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Home / 3D Printing Combines with Medical Implant Design Software

3D Printing Combines with Medical Implant Design Software

Targeting medical, surgical, and orthopedic designers and manufacturers, C&A Tool and WITHIN have launched a patient-specific, metal-implant design and manufacturing program using EOS Direct Metal Laser-Sintering software to facilitate the creation of highly customized products that improve osseointegration or bone growth.


WITHIN Medical provides the user with complete control over the implant’s surface. Surfaces can be tuned (i.e. smooth, rough) based on application.

Finger implants can be made out of cobalt chrome or titanium using DMLS. These can be designed to allow varying levels of porosity to encourage bone in-growth into the implant structure.

This hip implant design was created using WITHIN Medical software. The software works with plastic or DMLS systems to create strong parts, including innovative, lattice structures.
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In a first-of-its-kind offering in North America, C&A Tool (Churubusco, IN) and WITHIN (New York City, NY) have launched a patient-specific, metal-implant design and manufacturing program called WITHIN Medical. The service combines free downloadable software developed by WITHIN, and additive manufacturing technology via Direct Metal Laser Sintering (DMLSTM) from EOS.

Targeting medical, surgical, and orthopedic designers and manufacturers, the software facilitates the creation of highly customized products that improve osseointegration or bone growth.

“With this program, companies now have the opportunity to explore the benefits that designing for DMLS can bring to their medical products—without investing in their own laser-sintering system,” says John Halverson, the medical business unit manager at C&A Tool. “Through this technology, they’ll be able to discover firsthand how DMLS reduces manufacturing steps, improves product performance and allows them to tailor medical products to individual patient needs.”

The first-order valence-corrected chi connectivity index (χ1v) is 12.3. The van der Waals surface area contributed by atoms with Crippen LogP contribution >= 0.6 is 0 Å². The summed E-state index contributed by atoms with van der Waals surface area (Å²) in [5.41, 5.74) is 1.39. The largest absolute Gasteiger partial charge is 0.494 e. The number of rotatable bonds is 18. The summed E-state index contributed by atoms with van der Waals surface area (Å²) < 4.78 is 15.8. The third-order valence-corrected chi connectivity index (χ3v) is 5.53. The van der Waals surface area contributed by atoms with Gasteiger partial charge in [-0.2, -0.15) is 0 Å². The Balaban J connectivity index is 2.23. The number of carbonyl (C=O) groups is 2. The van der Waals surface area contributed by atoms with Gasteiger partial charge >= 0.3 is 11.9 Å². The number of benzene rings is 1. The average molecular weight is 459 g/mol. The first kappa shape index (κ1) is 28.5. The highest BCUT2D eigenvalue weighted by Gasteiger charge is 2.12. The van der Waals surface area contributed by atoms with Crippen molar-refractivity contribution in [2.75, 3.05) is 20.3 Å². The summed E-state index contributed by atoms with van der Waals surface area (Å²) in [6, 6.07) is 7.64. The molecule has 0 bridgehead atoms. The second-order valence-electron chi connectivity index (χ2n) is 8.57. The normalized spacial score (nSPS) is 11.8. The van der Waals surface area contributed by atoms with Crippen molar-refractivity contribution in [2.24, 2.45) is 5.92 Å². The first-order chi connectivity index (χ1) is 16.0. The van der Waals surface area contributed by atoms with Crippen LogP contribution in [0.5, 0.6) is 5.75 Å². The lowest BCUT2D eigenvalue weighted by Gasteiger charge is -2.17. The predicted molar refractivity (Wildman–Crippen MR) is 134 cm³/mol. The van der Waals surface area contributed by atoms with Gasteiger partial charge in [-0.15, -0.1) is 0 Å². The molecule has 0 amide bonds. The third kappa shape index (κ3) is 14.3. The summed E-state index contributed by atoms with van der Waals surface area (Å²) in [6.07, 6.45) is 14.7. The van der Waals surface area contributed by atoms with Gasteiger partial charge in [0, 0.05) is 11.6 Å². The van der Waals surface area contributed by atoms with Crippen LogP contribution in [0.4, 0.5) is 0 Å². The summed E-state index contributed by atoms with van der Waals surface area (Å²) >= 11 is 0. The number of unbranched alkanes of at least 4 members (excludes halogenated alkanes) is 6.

This training video is an overview of Within Medical v4.2, briefly covering all major features such as setting the properties of a part and lattice; adding surface regions; and creating variable density using kernels.

In traditional medical manufacturing the smooth, rough, and porous surfaces required for successful implantation are accomplished exclusively through secondary finishing — for instance, using machining along with plasma spraying or hand-sintering beads. DMLS eliminates many of these costly, additional processes by creating the necessary mix of surfaces as it builds the part layer-by-layer.

At the same time, the program offers engineers another benefit: the freedom to move beyond the limits of developing implants in predetermined sizes. Instead, they can choose to design patient-matched spinal reconstructions, acetabular cups, tibial trays, and other parts from MRI or CT scan data.

C&A Tool has complemented their extensive in-house machining capability with an investment in six EOS DMLS systems (both EOSINT M 270 and M 280). For orthopedic applications, the systems use biocompatible materials, such as medical-grade titanium (Ti64) cobalt-chrome, and stainless steel alloys.

The new software gives every designer the medium from which to manufacture highly complex geometries, including lightweight yet strong micro-latticed structures. EOS’s laser-sintering technology produces these intricate organic geometries as single-piece components.

Protecting proprietary digital models as they are passed between designers, OEMs, service bureaus, and contract manufacturers is also part of the new collaboration at C&A Tool and WITHIN.

“WITHIN Medical design software is free, easy to use and offers a high level of design control,” says Kaveh Mahdavi, a project manager at WITHIN. “When developing WITHIN Medical, we focused on the end-to-end solution, everything from design to manufacturing to validation. When coupled with additive manufacturing, the quality is superior to any existing products on the market.”

Highlights of the initiative that benefit medical manufacturers include no upfront investment for the user in either machine equipment or software, flexible business models, patient-specific products, design freedom and file encryption.

www.catool.comwww.withinlab.com

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